Thursday, September 09, 2010
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The story of Healthy Communities Partnership

Part 5: ATOD Task Force measuring successes, striving for more impact

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[September 09, 2010]  In the days following the Fourth of July weekend, a theme emerged in news headlines sprinkled across the country: "July 4 Weekend: Hundreds of DUI Arrests on L.A. Freeways"; "DUI arrests up over July 4 weekend in Arizona"; and "Greenville Makes 31 DUI Arrests During 4th of July Crackdown"; to name a few.

But not in Logan County.

This year, there were no DUIs reported in Logan County on the Fourth of July. And as Michelle Bauer, co-chair of the Alcohol, Tobacco and Other Drugs Task Force of the Healthy Communities Partnership, will tell you, it's part of a growing trend.

"One of our primary goals is to decrease DUIs in Logan County," Bauer said. "And part of our initiative is offering the Safe Ride program."

The Safe Ride program sponsors free cab services on major holidays to prevent drinking and driving.

"We try and do those on nights that are known for heavy intoxication in bars and at homes," Bauer said. "The last two events we did were during the (Logan County) Fair and the Fourth of July, and there were no DUIs reported in Logan County those nights, which was very exciting for us."

As its name indicates, though, ATOD focuses on tobacco and other drugs in addition to alcohol.

The task force began in 1998 as part of the Healthy Communities Partnership, a grass-roots organization aimed at making Logan County "the healthiest community in America." It was created in response to the Illinois Project for Local Assessment of Needs, or IPLAN, required every five years for certification with the Illinois Department of Public Health.

"With the IPLANs, they're supposed to come up with the health priorities for each county," said Kristin Lessen, director of HCP. "And at that time, access to care was one of the priorities … which is what brought about the ‘corn bus.' One of the other issues was substance abuse, so the Alcohol, Tobacco and Other Drugs Task Force was formed as well."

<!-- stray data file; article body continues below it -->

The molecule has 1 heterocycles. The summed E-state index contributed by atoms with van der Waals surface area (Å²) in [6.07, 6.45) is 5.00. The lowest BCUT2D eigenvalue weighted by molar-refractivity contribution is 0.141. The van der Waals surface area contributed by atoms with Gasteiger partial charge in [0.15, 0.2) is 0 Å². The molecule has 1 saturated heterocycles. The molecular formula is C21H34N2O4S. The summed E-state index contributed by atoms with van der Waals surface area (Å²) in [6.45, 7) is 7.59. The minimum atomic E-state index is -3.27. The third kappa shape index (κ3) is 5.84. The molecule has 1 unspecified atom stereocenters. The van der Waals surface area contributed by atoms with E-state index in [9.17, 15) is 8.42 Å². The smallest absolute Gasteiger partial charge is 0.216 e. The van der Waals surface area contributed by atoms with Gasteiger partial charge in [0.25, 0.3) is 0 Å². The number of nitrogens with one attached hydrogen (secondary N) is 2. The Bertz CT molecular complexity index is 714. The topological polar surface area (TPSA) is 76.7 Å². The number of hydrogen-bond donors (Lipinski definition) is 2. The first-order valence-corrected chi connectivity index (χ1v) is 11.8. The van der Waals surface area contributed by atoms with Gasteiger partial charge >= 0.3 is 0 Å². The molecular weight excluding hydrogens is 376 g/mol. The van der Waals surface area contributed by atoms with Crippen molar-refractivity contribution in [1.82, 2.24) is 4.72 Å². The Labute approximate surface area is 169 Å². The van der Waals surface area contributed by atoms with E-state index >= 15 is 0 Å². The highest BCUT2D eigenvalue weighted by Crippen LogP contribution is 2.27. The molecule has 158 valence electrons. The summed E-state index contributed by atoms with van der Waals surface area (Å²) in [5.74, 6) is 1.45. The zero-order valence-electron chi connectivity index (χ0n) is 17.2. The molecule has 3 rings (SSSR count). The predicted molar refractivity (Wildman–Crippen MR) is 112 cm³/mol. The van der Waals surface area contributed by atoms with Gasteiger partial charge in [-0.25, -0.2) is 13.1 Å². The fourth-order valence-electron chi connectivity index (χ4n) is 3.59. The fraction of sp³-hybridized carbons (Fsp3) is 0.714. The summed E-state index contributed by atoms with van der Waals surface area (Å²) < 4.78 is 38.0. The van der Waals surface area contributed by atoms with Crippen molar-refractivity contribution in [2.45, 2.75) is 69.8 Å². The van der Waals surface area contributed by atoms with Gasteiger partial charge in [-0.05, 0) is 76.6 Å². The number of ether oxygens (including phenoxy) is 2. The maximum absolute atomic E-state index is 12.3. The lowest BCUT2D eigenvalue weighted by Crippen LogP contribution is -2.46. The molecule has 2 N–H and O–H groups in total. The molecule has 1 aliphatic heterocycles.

Over time, as the "other drugs" responsible for the substance abuse evolved, so too did the task force's initiatives. Now, Bauer says there's a new focus on the horizon for ATOD -- over-the-counter and prescription drug abuse.

"We see it in the media all the time," Bauer said. "It's glamorized, you know -- Lindsay Lohan and all the rest; they're prescribed all these different drugs, and they are going to these parties and drinking on all of these drugs, and they're overdosing and taking prescribed medicine that they don't even necessarily need to have."

As the director of transition services and former director of counseling at Lincoln College, Bauer says being on campus helps her to understand drug abuse on the collegiate level.

"We also hear that students are going to what they call 'bowl parties,' where they literally bring medicine from their parents' cabinets and throw them into a bowl," she said. "You pick up two or three and take them with a shot of vodka, and you wait and see what happens. It's so scary."

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To combat this abuse, Bauer says the task force will take a two-step approach -- one step to increase awareness among parents with children who may be exposed to such activities, and another to facilitate a "drug drop" program, where community members can recycle unused medicines.

ATOD's presence in the community isn't solely preventive, however -- it's also fun. Last month, the task force hosted a free community swim party and barbecue at the Lincoln Park District pool.

"We're going to continue to do the bowling parties and swimming parties," Bauer said. "We want to have our names out there as best we can to provide drug-free, alcohol-free events for people in the community at no cost."

Asked what other measures the group plans to take to publicize its cause, Bauer said Logan County can expect a wave of awareness once the school year rolls in.

"You'll see the health department along with us doing several different campaigns throughout the year on smokeless tobacco, especially during baseball season and football season, when the high school kids are back in session," she said.

"At this point, we're open to new ideas and are willing to spend our money in a different way so that we've got more visibility. We're going to be in the basketball booster books, we're going to be on the board at the high school basketball games, so we're trying to get our message out there as visible as possible so we can reach the greatest amount of people."


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